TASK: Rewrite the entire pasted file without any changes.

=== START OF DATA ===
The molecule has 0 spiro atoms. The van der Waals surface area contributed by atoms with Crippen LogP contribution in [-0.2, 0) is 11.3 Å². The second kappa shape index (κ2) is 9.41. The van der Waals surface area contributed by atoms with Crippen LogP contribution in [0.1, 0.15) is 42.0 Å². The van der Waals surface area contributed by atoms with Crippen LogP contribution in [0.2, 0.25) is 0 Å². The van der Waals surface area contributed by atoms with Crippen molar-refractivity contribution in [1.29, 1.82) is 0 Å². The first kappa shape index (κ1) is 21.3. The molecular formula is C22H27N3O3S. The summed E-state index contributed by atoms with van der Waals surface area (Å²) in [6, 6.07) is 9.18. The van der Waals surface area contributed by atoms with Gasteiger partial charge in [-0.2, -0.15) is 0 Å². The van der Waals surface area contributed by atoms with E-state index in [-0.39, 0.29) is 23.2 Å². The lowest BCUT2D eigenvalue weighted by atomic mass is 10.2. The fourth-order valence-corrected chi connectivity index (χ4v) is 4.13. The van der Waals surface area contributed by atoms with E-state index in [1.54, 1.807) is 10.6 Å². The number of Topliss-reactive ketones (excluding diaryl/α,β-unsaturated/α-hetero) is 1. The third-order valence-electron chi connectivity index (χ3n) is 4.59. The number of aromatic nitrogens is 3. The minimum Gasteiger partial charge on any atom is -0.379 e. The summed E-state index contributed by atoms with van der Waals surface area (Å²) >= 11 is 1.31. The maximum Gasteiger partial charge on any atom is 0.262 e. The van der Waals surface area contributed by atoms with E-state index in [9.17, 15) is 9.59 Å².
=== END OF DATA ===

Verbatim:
The molecule has 0 spiro atoms. The van der Waals surface area contributed by atoms with Crippen LogP contribution in [-0.2, 0) is 11.3 Å². The second kappa shape index (κ2) is 9.41. The van der Waals surface area contributed by atoms with Crippen LogP contribution in [0.1, 0.15) is 42.0 Å². The van der Waals surface area contributed by atoms with Crippen LogP contribution in [0.2, 0.25) is 0 Å². The van der Waals surface area contributed by atoms with Crippen molar-refractivity contribution in [1.29, 1.82) is 0 Å². The first kappa shape index (κ1) is 21.3. The molecular formula is C22H27N3O3S. The summed E-state index contributed by atoms with van der Waals surface area (Å²) in [6, 6.07) is 9.18. The van der Waals surface area contributed by atoms with Gasteiger partial charge in [-0.2, -0.15) is 0 Å². The van der Waals surface area contributed by atoms with E-state index in [-0.39, 0.29) is 23.2 Å². The lowest BCUT2D eigenvalue weighted by atomic mass is 10.2. The fourth-order valence-corrected chi connectivity index (χ4v) is 4.13. The van der Waals surface area contributed by atoms with E-state index in [1.54, 1.807) is 10.6 Å². The number of Topliss-reactive ketones (excluding diaryl/α,β-unsaturated/α-hetero) is 1. The third-order valence-electron chi connectivity index (χ3n) is 4.59. The number of aromatic nitrogens is 3. The minimum Gasteiger partial charge on any atom is -0.379 e. The summed E-state index contributed by atoms with van der Waals surface area (Å²) >= 11 is 1.31. The maximum Gasteiger partial charge on any atom is 0.262 e. The van der Waals surface area contributed by atoms with E-state index in [9.17, 15) is 9.59 Å².